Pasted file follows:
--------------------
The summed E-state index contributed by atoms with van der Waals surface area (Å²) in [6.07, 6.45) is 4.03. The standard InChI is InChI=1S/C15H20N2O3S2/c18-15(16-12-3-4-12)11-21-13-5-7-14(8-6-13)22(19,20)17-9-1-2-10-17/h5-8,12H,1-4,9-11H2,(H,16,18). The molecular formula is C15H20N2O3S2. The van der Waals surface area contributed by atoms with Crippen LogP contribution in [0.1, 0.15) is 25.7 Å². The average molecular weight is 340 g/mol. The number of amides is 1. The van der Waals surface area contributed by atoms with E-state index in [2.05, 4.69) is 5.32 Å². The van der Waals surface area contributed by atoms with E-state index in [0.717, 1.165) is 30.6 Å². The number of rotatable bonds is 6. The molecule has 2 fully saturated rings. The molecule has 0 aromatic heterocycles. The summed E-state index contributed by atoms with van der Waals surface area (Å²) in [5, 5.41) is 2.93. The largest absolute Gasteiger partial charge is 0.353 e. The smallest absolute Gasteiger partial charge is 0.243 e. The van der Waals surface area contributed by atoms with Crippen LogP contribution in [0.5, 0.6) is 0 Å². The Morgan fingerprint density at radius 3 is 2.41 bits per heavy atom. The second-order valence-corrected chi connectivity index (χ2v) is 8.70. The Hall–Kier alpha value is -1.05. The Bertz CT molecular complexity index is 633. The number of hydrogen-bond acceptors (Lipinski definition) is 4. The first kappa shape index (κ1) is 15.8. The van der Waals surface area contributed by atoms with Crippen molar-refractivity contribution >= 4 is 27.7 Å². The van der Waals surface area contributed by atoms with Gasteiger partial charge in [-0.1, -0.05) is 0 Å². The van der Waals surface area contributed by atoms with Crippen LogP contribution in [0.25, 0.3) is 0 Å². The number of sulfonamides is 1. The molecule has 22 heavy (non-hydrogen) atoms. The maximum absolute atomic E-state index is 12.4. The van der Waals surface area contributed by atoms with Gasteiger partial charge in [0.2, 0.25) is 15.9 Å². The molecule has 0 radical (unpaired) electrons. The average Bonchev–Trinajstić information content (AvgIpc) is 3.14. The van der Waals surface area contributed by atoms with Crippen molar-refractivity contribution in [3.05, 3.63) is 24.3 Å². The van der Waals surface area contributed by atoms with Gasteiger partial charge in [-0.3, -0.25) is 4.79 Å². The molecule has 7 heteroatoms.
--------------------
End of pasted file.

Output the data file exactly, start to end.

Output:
The summed E-state index contributed by atoms with van der Waals surface area (Å²) in [6.07, 6.45) is 4.03. The standard InChI is InChI=1S/C15H20N2O3S2/c18-15(16-12-3-4-12)11-21-13-5-7-14(8-6-13)22(19,20)17-9-1-2-10-17/h5-8,12H,1-4,9-11H2,(H,16,18). The molecular formula is C15H20N2O3S2. The van der Waals surface area contributed by atoms with Crippen LogP contribution in [0.1, 0.15) is 25.7 Å². The average molecular weight is 340 g/mol. The number of amides is 1. The van der Waals surface area contributed by atoms with E-state index in [2.05, 4.69) is 5.32 Å². The van der Waals surface area contributed by atoms with E-state index in [0.717, 1.165) is 30.6 Å². The number of rotatable bonds is 6. The molecule has 2 fully saturated rings. The molecule has 0 aromatic heterocycles. The summed E-state index contributed by atoms with van der Waals surface area (Å²) in [5, 5.41) is 2.93. The largest absolute Gasteiger partial charge is 0.353 e. The smallest absolute Gasteiger partial charge is 0.243 e. The van der Waals surface area contributed by atoms with Crippen LogP contribution in [0.5, 0.6) is 0 Å². The Morgan fingerprint density at radius 3 is 2.41 bits per heavy atom. The second-order valence-corrected chi connectivity index (χ2v) is 8.70. The Hall–Kier alpha value is -1.05. The Bertz CT molecular complexity index is 633. The number of hydrogen-bond acceptors (Lipinski definition) is 4. The first kappa shape index (κ1) is 15.8. The van der Waals surface area contributed by atoms with Crippen molar-refractivity contribution >= 4 is 27.7 Å². The van der Waals surface area contributed by atoms with Gasteiger partial charge in [-0.1, -0.05) is 0 Å². The van der Waals surface area contributed by atoms with Crippen LogP contribution in [0.25, 0.3) is 0 Å². The number of sulfonamides is 1. The molecule has 22 heavy (non-hydrogen) atoms. The maximum absolute atomic E-state index is 12.4. The van der Waals surface area contributed by atoms with Gasteiger partial charge in [0.2, 0.25) is 15.9 Å². The molecule has 0 radical (unpaired) electrons. The average Bonchev–Trinajstić information content (AvgIpc) is 3.14. The van der Waals surface area contributed by atoms with Crippen molar-refractivity contribution in [3.05, 3.63) is 24.3 Å². The van der Waals surface area contributed by atoms with Gasteiger partial charge in [-0.3, -0.25) is 4.79 Å². The molecule has 7 heteroatoms.